Everyone feels hungry after a certain time, regardless of the fact that you may have a broken boundary wall, a commode regurgitating all its contents into your house and water falling through the cracks in your skylight (these are all very legitimate problems). In this scenario, it is inhumane to also call for deliveries so one thinks about getting something to eat at home. While that is completely natural and expected, I fail to understand why mothers would ask only their daughters to come help them out in the kitchen. Everyone is suffering through emotional trauma, so why does the elder brother get to sit in a corner and be disturbed while the younger sister is expected to help you make the perfect warm rotis for bhai and abbu? Why can’t everyone contribute and make the process easier? This is not just the story of one mother or one household, but a lot of them. While I understand that men may have other ‘work’ to do, as is the justification by many mothers, that is not always the case.
With a lot of rain comes a lot of water, that too, inside your house! This is a very Karachi edition of rain, difficult to find elsewhere. So how do most households deal with that? Agony and stress are a given, combined with no electricity (and no phone signals, which are just as important in today’s day and age). Once the water drains out in the next two days, you realize there is more to life than just saving your house-lease documents. Then come the scary thoughts of water-borne diseases, and then you start imagining what substances you had been wading through and unwelcomingly welcomed into your homes. Then begins the process of cleaning up. Most people call their maids and the process is completed smoothly most of the time. Then there are people who cannot afford maids. Does the whole household get up to wash it up? No, the house-washing duty is your wife’s, daughter’s, sister’s, mother’s, sister-in-law’s, your crippled grandmother’s but not the dude who lifts 75kg at the gym and refuses to move from the sofa at home. While I agree that not all men are like that (and we do appreciate them very much), it would feel very nice for a lot of people to work as a team in times of crises.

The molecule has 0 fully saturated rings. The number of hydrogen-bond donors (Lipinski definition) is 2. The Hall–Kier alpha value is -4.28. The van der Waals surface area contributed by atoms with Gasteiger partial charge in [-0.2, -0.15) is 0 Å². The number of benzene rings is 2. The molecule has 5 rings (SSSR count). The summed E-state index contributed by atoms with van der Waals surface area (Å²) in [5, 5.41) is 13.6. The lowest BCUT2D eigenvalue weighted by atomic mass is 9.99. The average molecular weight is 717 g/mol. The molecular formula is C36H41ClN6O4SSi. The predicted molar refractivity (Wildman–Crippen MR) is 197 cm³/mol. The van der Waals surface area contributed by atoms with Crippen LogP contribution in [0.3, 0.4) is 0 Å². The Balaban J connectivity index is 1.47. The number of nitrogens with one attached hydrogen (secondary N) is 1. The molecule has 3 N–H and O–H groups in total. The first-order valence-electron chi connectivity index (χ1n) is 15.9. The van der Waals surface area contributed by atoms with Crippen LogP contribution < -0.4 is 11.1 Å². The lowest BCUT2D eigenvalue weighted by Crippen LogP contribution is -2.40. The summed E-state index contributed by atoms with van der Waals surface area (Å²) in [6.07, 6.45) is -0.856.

By quoting these examples, I do not mean to belittle men. Rather I just want you all to appreciate the fact that while feminism has come a long way since the time when women were not even allowed to vote to, there is still a long way for us to go. One may question how we can improve further? The simple answer is an empathetic attitude towards one another; the two genders do not need to be at tenterhooks rather they should understand each other’s issues mutually and work as a team. This change in attitude can be brought by the spread of awareness through platforms such as various organizations working to promote women’s rights along with continuous education at home about mutual respect and a strong action against those who surpass certain boundaries.
Maheen Mansoor is a 4th year medical student and an aspiring surgeon. She leads the research division of the Surgery Interest Group at AKU
She is also a gardening enthusiast with a keen interest in Bonsai and Ikebana. She dedicates her free time in community work mostly at different hospitals in Karachi.